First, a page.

The best street photography camera of 2013 will depend on your style of street shooting. There is a saying that the best camera for street photography is “the one that you have with you”. Which would imply that smaller is always better. But that doesn’t mean that a smaller camera is automatically better, just that you need to decide your priorities.
Henri Cartier Bresson shot in three distinct styles. Which one you identify with might help you choose the best street photography camera for you.
Street photography is a passion, a hobby and an artform so you’ll need to move on from your basic point and shoot into something more timeless. Sure, go out and experiment with your iPhone or your Point-and-Shoot, but once you’ve tested out whether you enjoy street shooting, then you’ll need a craftsman’s tool.
On an idle autumn afternoon in London we took to Brick Lane to shoot a “Fifty People One Question” style video. We stopped almost fifty people and asked them all a common question about their lives. The goal is to edit it together to make a short video about how much we all have in common.
Getting strangers to stop and talk on camera requires a good dose of enthusiasm and diplomacy.
People in London don’t generally like to stop and chat to strangers, so we got a lot of No’s, but we managed to get Yes’s enough to make a short video. We had a real adventure filming the video and we even got asked to leave at one point by a security guard. It was a fun process and we’ll be releasing the footage on the London Street Photo channel on YouTube.
The Sony RX100 is a great camera for street photography. If you’re used to a full frame but want to ditch the large kit for travel then the RX100 is a very interesting camera. The RX100 is still new but is proving popular with street photographers who are used to DSLR cameras. This week we have a guest photographer Antonio Guillen to share with us his review of using the RX100 for street photography in Europe.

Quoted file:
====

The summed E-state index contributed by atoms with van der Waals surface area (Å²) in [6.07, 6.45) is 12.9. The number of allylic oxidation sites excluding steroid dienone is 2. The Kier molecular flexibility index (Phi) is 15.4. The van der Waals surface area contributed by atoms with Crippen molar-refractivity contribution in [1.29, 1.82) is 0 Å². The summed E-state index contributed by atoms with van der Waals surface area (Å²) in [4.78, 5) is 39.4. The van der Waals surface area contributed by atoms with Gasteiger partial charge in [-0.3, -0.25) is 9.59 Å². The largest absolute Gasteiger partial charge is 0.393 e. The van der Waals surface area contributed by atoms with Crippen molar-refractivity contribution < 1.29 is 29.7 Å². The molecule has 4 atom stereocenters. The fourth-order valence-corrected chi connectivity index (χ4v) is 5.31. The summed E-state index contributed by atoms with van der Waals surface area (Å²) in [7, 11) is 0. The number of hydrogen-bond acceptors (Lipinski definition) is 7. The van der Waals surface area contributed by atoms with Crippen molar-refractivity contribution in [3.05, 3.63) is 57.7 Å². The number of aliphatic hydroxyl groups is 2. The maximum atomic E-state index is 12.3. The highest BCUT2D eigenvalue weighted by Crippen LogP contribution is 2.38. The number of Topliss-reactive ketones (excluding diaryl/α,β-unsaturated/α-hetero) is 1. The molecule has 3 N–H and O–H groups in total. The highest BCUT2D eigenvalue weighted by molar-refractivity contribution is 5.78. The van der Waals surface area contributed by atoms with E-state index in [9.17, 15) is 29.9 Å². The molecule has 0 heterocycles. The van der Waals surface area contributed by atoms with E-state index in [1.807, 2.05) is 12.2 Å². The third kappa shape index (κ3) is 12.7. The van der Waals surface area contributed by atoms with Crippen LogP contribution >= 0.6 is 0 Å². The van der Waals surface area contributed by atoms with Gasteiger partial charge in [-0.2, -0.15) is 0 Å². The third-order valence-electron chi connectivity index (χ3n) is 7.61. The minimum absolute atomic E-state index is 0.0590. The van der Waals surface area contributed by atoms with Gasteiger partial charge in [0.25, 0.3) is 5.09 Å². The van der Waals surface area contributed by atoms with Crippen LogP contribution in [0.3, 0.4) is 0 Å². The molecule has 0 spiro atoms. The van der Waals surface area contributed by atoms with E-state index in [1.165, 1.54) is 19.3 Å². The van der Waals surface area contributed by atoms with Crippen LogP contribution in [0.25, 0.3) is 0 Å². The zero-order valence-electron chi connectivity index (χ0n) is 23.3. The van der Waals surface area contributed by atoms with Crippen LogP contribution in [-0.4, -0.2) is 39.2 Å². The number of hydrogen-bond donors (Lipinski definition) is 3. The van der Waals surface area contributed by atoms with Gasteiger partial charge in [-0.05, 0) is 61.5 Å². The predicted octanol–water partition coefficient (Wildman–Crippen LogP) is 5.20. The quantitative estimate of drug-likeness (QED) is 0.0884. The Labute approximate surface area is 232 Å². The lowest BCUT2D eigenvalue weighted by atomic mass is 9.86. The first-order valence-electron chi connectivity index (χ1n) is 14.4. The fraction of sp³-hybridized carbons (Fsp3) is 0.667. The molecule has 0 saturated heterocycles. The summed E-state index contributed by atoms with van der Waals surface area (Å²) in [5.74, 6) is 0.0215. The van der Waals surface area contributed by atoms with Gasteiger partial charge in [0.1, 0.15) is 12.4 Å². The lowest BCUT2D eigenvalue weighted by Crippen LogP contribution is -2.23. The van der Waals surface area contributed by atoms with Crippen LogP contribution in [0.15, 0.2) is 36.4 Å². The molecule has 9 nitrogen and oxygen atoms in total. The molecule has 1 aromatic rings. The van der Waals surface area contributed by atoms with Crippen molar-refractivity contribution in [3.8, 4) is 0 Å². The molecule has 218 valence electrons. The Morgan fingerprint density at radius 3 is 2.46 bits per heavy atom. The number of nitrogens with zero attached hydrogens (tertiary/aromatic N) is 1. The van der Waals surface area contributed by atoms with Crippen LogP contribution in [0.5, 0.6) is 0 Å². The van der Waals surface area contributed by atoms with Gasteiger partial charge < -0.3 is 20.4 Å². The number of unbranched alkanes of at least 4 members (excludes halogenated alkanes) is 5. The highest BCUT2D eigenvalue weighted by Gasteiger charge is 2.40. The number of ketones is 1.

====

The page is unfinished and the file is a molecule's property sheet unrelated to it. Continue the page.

Antonio has won an Emmy for is documentary film making and journalism work.
Antonio Guillen is an Emmy Award winning documentary journalist and has only recently started to explore street photography. I’m excited to see how his street photography evolves.
Street portraits are a powerful way of capturing the stories of the city. It takes guts to stop a total stranger and ask to take their photo. We’ve been shooting lots of videos recently of how to shoot street portraits.
The posed portraits can be less authentic if the subject is uncomfortable. So you need to work hard to make them feel safe and open up a bit.
It’s great fun to get out and meet new people. It feels more like design research, urban anthropology or investigative journalism than photography. I am naturally a bit shy, so the exercise of approaching random strangers is a real adrenaline buzz.
This week’s guest photographer is Simon Cross. He’s been exploring the Street Photography routes from the London Street Photo Photowalk Routes. Here’s Simon…
Exploring East London with Simon Cross
I recently came across Peter Thomson’s London Street Photo blog and read about the East End Market walks. I printed out a Google map of the walk and set off on a Sunday morning to Liverpool Street Tube Station. The route includes Petticoat Lane, Brick Lane and Columbia Road Flower Markets.
Columbia Road Flower Market is great for Street Photography because it’s so full of interesting characters and it’s crowded enough to blend in.